KG: Absolutely. The Lincoln family has made a huge impact on Phoenix and our economy. One of our fastest-growing areas in terms of job growth has been our healthcare sector, and the HonorHealth network owes its heritage to John C. Lincoln. The John C. Lincoln Medical Center has been investing and helping us get through so many challenges, from COVID-19 to all the challenges facing a quickly growing city.

I want to recognize one Lincoln family member in particular: Joan Lincoln, who was one of the first women to lead an Arizona city as mayor [of Paradise Valley, 1984–1986; Joan was the wife of longtime Lincoln Institute Chair David C. Lincoln and mother of current Chair Katie Lincoln]. When I made my decision to run for mayor, none of the 15 largest cities in the country had a female mayor; many significant cities such as New York and Los Angeles still have not had one. But in Arizona, I'm nothing unusual. I'm not the first [woman to serve as] Phoenix mayor and I'm one of many [female] mayors throughout the valley. That wasn’t true when Joan paved the way. She really was an amazing pioneer and she’s made it more possible for candidates like myself to not be anything unusual. I’m grateful for her leadership.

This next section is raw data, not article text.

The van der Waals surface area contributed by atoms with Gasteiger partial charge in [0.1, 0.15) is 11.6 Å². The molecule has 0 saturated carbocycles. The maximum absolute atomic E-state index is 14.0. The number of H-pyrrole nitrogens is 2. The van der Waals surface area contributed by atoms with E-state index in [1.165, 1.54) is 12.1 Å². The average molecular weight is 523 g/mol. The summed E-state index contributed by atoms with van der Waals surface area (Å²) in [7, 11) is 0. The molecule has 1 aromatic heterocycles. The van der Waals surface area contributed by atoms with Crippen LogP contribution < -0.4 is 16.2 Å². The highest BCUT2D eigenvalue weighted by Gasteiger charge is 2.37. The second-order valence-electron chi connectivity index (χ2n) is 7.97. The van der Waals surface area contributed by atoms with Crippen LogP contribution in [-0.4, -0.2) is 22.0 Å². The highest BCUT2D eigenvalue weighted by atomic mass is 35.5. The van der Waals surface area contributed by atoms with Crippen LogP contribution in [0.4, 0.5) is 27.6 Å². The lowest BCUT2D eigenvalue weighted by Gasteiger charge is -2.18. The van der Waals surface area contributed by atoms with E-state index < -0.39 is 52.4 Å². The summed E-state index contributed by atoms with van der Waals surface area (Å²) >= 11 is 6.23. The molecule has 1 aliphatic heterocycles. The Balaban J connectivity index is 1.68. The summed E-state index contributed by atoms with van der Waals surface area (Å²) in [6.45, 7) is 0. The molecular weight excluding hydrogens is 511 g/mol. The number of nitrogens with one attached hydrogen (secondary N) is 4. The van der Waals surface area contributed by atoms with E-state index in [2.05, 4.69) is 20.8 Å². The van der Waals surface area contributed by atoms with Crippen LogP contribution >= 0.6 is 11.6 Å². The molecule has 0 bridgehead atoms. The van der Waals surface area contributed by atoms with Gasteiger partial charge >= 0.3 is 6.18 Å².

Anthony Flint is a senior fellow at the Lincoln Institute of Land Policy and a contributing editor of Land Lines.

Photograph: Phoenix Mayor Kate Gallego has pursued an ambitious sustainability agenda for the city. She was reelected in November 2020. Credit: Mayor Kate Gallego via Twitter.

 


 

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Land Matters Podcast: Reflections on a Changing Desert Southwest from Phoenix Mayor Kate Gallego